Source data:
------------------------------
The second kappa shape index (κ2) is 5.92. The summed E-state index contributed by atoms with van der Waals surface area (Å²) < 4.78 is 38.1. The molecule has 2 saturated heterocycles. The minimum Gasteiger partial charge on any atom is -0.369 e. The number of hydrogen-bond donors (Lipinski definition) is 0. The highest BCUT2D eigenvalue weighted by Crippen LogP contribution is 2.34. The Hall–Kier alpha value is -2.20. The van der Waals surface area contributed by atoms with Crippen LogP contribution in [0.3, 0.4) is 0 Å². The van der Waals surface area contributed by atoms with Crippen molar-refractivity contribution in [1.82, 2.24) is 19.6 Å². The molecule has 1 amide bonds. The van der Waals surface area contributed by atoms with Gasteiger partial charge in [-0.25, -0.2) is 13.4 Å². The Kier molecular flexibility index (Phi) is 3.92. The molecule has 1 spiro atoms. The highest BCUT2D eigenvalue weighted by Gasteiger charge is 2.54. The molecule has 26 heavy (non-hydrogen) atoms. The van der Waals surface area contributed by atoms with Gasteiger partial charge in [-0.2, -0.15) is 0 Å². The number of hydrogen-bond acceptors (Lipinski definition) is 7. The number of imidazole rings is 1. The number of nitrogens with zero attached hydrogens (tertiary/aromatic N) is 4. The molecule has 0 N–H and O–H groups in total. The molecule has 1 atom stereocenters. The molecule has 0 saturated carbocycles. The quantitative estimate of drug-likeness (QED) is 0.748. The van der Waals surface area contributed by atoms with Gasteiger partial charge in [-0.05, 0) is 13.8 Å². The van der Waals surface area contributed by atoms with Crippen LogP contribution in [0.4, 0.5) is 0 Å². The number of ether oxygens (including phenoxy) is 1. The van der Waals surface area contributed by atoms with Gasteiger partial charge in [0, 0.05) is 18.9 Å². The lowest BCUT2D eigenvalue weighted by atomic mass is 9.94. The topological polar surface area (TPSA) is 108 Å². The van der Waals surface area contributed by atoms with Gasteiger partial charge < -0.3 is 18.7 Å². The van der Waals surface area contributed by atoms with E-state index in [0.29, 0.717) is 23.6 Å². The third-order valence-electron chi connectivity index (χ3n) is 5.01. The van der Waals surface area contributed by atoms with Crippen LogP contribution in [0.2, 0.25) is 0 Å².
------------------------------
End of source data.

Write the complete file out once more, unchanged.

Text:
The second kappa shape index (κ2) is 5.92. The summed E-state index contributed by atoms with van der Waals surface area (Å²) < 4.78 is 38.1. The molecule has 2 saturated heterocycles. The minimum Gasteiger partial charge on any atom is -0.369 e. The number of hydrogen-bond donors (Lipinski definition) is 0. The highest BCUT2D eigenvalue weighted by Crippen LogP contribution is 2.34. The Hall–Kier alpha value is -2.20. The van der Waals surface area contributed by atoms with Crippen LogP contribution in [0.3, 0.4) is 0 Å². The van der Waals surface area contributed by atoms with Crippen molar-refractivity contribution in [1.82, 2.24) is 19.6 Å². The molecule has 1 amide bonds. The van der Waals surface area contributed by atoms with Gasteiger partial charge in [-0.25, -0.2) is 13.4 Å². The Kier molecular flexibility index (Phi) is 3.92. The molecule has 1 spiro atoms. The highest BCUT2D eigenvalue weighted by Gasteiger charge is 2.54. The molecule has 26 heavy (non-hydrogen) atoms. The van der Waals surface area contributed by atoms with Gasteiger partial charge in [-0.2, -0.15) is 0 Å². The number of hydrogen-bond acceptors (Lipinski definition) is 7. The number of imidazole rings is 1. The number of nitrogens with zero attached hydrogens (tertiary/aromatic N) is 4. The molecule has 0 N–H and O–H groups in total. The molecule has 1 atom stereocenters. The molecule has 0 saturated carbocycles. The quantitative estimate of drug-likeness (QED) is 0.748. The van der Waals surface area contributed by atoms with Gasteiger partial charge in [-0.05, 0) is 13.8 Å². The van der Waals surface area contributed by atoms with Crippen LogP contribution in [0.4, 0.5) is 0 Å². The number of ether oxygens (including phenoxy) is 1. The van der Waals surface area contributed by atoms with Gasteiger partial charge in [0, 0.05) is 18.9 Å². The lowest BCUT2D eigenvalue weighted by atomic mass is 9.94. The topological polar surface area (TPSA) is 108 Å². The van der Waals surface area contributed by atoms with Gasteiger partial charge < -0.3 is 18.7 Å². The van der Waals surface area contributed by atoms with E-state index in [0.29, 0.717) is 23.6 Å². The third-order valence-electron chi connectivity index (χ3n) is 5.01. The van der Waals surface area contributed by atoms with Crippen LogP contribution in [0.2, 0.25) is 0 Å².